Lunfardo was the 'Argot of the thieves' in early 1900's at the River Plate zone (Buenos Aires and Montevideo), and today is a non-structural deviation from the Argentine Spanish Dialect.more...
Argentina is a country that promoted immigration. This immigration came with the wars in Europe (WWI and WWII), forming different colonies of immigrants that grouped themselves into separate settlements. Immigrants from Italy, Spain, France, Germany, Wales, Scotland, Ireland, England, The Netherlands, Hungary and Poland, helped to form the vast dictionary of Lunfardo's words.
These immigrants needed to adapt themselves to the local language, which they slowly did, but added their own words to the 'daily dictionary'. Soon, the rest of the population started to use these words, and created an argot that was used in the 'Arrabales' (lower class neighborhoods) by the thieves or 'Malandras' of that area.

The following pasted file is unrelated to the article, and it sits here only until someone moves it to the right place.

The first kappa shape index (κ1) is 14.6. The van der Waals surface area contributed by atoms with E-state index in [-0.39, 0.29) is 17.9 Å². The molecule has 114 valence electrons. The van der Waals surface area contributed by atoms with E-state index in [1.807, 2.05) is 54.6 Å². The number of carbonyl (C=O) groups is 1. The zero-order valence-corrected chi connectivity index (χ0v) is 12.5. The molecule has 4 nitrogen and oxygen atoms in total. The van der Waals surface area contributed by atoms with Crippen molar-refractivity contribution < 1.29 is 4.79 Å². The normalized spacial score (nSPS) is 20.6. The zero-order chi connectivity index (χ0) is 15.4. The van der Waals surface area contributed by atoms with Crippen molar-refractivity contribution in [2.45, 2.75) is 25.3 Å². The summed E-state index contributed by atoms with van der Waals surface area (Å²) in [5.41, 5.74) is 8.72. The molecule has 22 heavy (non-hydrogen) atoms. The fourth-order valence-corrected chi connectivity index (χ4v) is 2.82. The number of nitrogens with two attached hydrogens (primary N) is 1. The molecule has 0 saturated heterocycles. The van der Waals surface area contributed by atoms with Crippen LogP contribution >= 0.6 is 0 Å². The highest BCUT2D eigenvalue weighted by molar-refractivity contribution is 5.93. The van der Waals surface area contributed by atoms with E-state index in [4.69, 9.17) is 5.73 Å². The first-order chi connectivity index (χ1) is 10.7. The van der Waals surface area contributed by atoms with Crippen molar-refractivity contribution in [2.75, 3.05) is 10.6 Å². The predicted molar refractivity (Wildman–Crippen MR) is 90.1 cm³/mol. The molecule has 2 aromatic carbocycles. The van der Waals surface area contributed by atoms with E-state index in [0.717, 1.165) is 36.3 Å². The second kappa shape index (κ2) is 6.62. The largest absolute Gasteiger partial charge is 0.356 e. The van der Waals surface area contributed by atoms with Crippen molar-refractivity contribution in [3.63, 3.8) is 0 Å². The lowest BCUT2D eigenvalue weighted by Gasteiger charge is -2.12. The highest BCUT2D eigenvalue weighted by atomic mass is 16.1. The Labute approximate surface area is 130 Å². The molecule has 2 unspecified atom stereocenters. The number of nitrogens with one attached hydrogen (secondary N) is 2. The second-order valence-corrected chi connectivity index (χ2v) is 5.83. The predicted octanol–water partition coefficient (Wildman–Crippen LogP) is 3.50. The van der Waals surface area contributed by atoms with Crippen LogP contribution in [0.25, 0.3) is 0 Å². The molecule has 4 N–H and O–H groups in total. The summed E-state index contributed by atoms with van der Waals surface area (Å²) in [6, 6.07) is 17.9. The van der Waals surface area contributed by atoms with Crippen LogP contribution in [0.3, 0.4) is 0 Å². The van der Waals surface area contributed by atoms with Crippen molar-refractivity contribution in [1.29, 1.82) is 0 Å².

Expansion and Evolution:
Lunfardo has become a 'daily-growing-lingo', and nowadays transformed the way of speaking of the Argentines. It is not only available in Buenos Aires, it also might be found in Montevideo, Rosario, Santa Fe, Cordoba and Entre Rios in a lower degree. There are two types of Lunfardo: Lunfardo Antiguo (Old Lunfardo, Tango) and Lunfardo Moderno (Modern Lunfardo).
Lunfardo has exactly the same structure of Spanish, but with a good percentage of words that do not belong to any language, but have etymologies in different languages. (See Example 1)
Special dialect used in tango songs or between people related to tango as Buenos Aires city residents. It can be considered the argentinian tango language.